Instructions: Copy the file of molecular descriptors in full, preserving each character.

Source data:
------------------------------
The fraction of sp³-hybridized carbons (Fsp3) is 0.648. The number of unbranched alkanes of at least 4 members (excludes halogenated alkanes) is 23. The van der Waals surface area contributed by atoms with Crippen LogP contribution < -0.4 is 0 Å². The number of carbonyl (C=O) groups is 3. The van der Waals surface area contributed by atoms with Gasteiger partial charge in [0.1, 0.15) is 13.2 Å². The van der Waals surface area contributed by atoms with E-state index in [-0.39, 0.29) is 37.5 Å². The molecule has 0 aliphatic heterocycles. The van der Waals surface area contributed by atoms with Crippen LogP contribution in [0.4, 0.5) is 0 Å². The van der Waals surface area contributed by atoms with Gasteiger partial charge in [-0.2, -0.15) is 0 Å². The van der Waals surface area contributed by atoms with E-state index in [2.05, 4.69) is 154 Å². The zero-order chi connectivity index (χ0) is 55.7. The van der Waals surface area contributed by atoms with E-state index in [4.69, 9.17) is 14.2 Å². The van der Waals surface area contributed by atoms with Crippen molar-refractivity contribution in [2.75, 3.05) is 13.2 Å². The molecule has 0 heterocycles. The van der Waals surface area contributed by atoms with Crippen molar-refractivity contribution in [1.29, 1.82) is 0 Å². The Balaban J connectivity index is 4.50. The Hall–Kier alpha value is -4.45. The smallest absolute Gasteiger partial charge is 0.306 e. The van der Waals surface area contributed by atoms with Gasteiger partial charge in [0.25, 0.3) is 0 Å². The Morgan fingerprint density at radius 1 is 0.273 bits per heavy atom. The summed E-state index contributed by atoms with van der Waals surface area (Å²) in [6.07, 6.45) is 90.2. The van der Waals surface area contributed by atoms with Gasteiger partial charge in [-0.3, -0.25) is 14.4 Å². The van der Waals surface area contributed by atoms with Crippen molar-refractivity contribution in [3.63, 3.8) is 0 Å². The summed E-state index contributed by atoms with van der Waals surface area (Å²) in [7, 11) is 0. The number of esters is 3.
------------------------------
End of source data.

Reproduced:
The fraction of sp³-hybridized carbons (Fsp3) is 0.648. The number of unbranched alkanes of at least 4 members (excludes halogenated alkanes) is 23. The van der Waals surface area contributed by atoms with Crippen LogP contribution < -0.4 is 0 Å². The number of carbonyl (C=O) groups is 3. The van der Waals surface area contributed by atoms with Gasteiger partial charge in [0.1, 0.15) is 13.2 Å². The van der Waals surface area contributed by atoms with E-state index in [-0.39, 0.29) is 37.5 Å². The molecule has 0 aliphatic heterocycles. The van der Waals surface area contributed by atoms with Crippen LogP contribution in [0.4, 0.5) is 0 Å². The van der Waals surface area contributed by atoms with Gasteiger partial charge in [-0.2, -0.15) is 0 Å². The van der Waals surface area contributed by atoms with E-state index in [2.05, 4.69) is 154 Å². The zero-order chi connectivity index (χ0) is 55.7. The van der Waals surface area contributed by atoms with E-state index in [4.69, 9.17) is 14.2 Å². The van der Waals surface area contributed by atoms with Crippen molar-refractivity contribution in [2.75, 3.05) is 13.2 Å². The molecule has 0 heterocycles. The van der Waals surface area contributed by atoms with Crippen molar-refractivity contribution in [1.29, 1.82) is 0 Å². The Balaban J connectivity index is 4.50. The Hall–Kier alpha value is -4.45. The smallest absolute Gasteiger partial charge is 0.306 e. The van der Waals surface area contributed by atoms with Gasteiger partial charge in [0.25, 0.3) is 0 Å². The Morgan fingerprint density at radius 1 is 0.273 bits per heavy atom. The summed E-state index contributed by atoms with van der Waals surface area (Å²) in [6.07, 6.45) is 90.2. The van der Waals surface area contributed by atoms with Gasteiger partial charge in [-0.3, -0.25) is 14.4 Å². The van der Waals surface area contributed by atoms with Crippen molar-refractivity contribution in [3.63, 3.8) is 0 Å². The summed E-state index contributed by atoms with van der Waals surface area (Å²) in [7, 11) is 0. The number of esters is 3.